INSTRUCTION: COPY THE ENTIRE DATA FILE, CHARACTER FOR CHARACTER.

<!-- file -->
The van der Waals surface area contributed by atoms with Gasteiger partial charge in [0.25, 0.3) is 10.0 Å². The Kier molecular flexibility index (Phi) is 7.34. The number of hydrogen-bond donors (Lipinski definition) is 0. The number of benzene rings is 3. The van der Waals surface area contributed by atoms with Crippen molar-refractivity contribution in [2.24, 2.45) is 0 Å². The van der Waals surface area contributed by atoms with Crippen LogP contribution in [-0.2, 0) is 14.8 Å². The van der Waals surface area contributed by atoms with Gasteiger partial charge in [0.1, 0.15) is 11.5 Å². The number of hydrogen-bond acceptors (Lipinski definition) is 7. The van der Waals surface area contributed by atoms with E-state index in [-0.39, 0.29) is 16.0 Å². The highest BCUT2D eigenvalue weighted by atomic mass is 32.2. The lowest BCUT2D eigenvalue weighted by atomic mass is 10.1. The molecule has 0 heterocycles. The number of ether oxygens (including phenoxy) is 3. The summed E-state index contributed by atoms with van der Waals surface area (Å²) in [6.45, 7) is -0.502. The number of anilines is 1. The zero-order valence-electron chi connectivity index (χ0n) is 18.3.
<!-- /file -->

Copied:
The van der Waals surface area contributed by atoms with Gasteiger partial charge in [0.25, 0.3) is 10.0 Å². The Kier molecular flexibility index (Phi) is 7.34. The number of hydrogen-bond donors (Lipinski definition) is 0. The number of benzene rings is 3. The van der Waals surface area contributed by atoms with Crippen molar-refractivity contribution in [2.24, 2.45) is 0 Å². The van der Waals surface area contributed by atoms with Crippen LogP contribution in [-0.2, 0) is 14.8 Å². The van der Waals surface area contributed by atoms with Gasteiger partial charge in [0.1, 0.15) is 11.5 Å². The number of hydrogen-bond acceptors (Lipinski definition) is 7. The van der Waals surface area contributed by atoms with E-state index in [-0.39, 0.29) is 16.0 Å². The highest BCUT2D eigenvalue weighted by atomic mass is 32.2. The lowest BCUT2D eigenvalue weighted by atomic mass is 10.1. The molecule has 0 heterocycles. The number of ether oxygens (including phenoxy) is 3. The summed E-state index contributed by atoms with van der Waals surface area (Å²) in [6.45, 7) is -0.502. The number of anilines is 1. The zero-order valence-electron chi connectivity index (χ0n) is 18.3.